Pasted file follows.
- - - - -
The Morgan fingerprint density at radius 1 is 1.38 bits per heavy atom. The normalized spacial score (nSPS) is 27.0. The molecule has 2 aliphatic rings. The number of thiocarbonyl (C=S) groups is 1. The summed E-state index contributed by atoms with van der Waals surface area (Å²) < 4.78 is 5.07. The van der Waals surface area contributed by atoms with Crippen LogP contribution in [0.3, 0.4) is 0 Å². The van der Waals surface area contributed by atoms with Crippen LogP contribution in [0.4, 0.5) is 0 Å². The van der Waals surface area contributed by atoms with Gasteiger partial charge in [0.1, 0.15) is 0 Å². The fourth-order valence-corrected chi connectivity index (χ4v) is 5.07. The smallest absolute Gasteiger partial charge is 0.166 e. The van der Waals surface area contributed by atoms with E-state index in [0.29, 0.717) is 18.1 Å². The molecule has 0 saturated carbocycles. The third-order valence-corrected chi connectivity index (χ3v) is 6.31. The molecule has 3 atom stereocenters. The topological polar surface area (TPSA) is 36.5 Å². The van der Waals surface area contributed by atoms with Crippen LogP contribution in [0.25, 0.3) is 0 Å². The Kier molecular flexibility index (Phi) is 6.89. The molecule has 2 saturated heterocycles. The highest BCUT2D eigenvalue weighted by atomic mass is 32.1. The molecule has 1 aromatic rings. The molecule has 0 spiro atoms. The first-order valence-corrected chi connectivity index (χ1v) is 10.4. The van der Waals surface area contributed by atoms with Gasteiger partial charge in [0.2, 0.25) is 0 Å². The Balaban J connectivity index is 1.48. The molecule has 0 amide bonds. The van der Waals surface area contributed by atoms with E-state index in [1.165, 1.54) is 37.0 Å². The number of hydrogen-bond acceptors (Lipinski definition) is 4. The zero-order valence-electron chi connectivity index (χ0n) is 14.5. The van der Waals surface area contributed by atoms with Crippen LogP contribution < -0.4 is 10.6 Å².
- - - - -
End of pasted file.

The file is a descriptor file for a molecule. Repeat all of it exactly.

The Morgan fingerprint density at radius 1 is 1.38 bits per heavy atom. The normalized spacial score (nSPS) is 27.0. The molecule has 2 aliphatic rings. The number of thiocarbonyl (C=S) groups is 1. The summed E-state index contributed by atoms with van der Waals surface area (Å²) < 4.78 is 5.07. The van der Waals surface area contributed by atoms with Crippen LogP contribution in [0.3, 0.4) is 0 Å². The van der Waals surface area contributed by atoms with Crippen LogP contribution in [0.4, 0.5) is 0 Å². The van der Waals surface area contributed by atoms with Gasteiger partial charge in [0.1, 0.15) is 0 Å². The fourth-order valence-corrected chi connectivity index (χ4v) is 5.07. The smallest absolute Gasteiger partial charge is 0.166 e. The van der Waals surface area contributed by atoms with E-state index in [0.29, 0.717) is 18.1 Å². The molecule has 0 saturated carbocycles. The third-order valence-corrected chi connectivity index (χ3v) is 6.31. The molecule has 3 atom stereocenters. The topological polar surface area (TPSA) is 36.5 Å². The van der Waals surface area contributed by atoms with Crippen LogP contribution in [0.25, 0.3) is 0 Å². The Kier molecular flexibility index (Phi) is 6.89. The molecule has 2 saturated heterocycles. The highest BCUT2D eigenvalue weighted by atomic mass is 32.1. The molecule has 1 aromatic rings. The molecule has 0 spiro atoms. The first-order valence-corrected chi connectivity index (χ1v) is 10.4. The van der Waals surface area contributed by atoms with Gasteiger partial charge in [0.2, 0.25) is 0 Å². The Balaban J connectivity index is 1.48. The molecule has 0 amide bonds. The van der Waals surface area contributed by atoms with E-state index in [1.165, 1.54) is 37.0 Å². The number of hydrogen-bond acceptors (Lipinski definition) is 4. The zero-order valence-electron chi connectivity index (χ0n) is 14.5. The van der Waals surface area contributed by atoms with Crippen LogP contribution < -0.4 is 10.6 Å².